NEW YORK (AdAge.com) -- For years, the promise of online video advertising has been just that -- a promise. The reality has been a big disappointment: ads that look and feel like TV, and are repurposed from TV creative, only much more annoying.
The reason for this is twofold: advertisers and agencies were reticent to spend money on new creative for online video, and the video market itself was splintered, and lacked the kind of content advertisers were comfortable with.
But with the TV-upfront market frozen and advertisers looking for lower-cost means to reach consumers, a push is on to try formats that could finally realize some of the potential of online video with targeted ads that engage with real interactivity. "As prime-time audiences decrease, it makes sense to go where the audiences are going," said Chris Allen, VP-video innovation at Starcom USA.
VivaKi, like Starcom a unit of Publicis, is running a yearlong test of different formats for both long- and short-form content known as "The Pool." Earlier this year Reckitt-Benckiser, marketer of Clearasil and Lysol, primed the market with a $20 million budget shift to the web from TV for campaigns on ad networks like Yume, Brightroll and Nabbr.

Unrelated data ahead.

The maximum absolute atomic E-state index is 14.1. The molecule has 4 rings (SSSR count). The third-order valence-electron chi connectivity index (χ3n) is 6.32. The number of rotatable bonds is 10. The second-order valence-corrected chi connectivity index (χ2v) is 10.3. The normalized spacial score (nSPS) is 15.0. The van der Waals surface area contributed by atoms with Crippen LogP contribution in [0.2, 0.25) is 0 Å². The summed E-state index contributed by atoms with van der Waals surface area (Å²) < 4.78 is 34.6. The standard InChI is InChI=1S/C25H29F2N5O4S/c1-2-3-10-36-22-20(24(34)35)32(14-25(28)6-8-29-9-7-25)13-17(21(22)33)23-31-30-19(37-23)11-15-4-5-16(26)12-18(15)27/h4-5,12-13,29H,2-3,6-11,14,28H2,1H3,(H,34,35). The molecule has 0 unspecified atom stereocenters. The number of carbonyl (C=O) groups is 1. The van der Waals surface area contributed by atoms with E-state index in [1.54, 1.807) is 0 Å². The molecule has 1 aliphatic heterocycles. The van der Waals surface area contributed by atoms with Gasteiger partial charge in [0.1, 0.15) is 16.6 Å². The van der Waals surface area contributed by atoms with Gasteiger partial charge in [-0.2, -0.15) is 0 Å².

'Funky transition period'
Meanwhile, a flurry of innovation is taking place across the industry to move marketers away from static pre-rolls and impression-based pricing to different models that take advantage of the web.
"We're in this funky transition period in the industry; the lion's share of what advertisers are doing is repurposing TV creative for video, but some are dipping their toe into new creative and testing new formats," said Hulu Senior VP Jean-Paul Colaco.
The goal here is to lure more dollars online and increase the size of what IPG unit Magna Global estimates will be a $700 million pie in 2009. Nearly 80% of the U.S. online audience watches video, according to ComScore, but the time spent is just 1% of TV viewing, which is a $70 billion market. So an argument could be made that online video is getting its share, but no one here is making that argument, are they?
Here's sampling of some of the latest efforts to reinvent online video ads: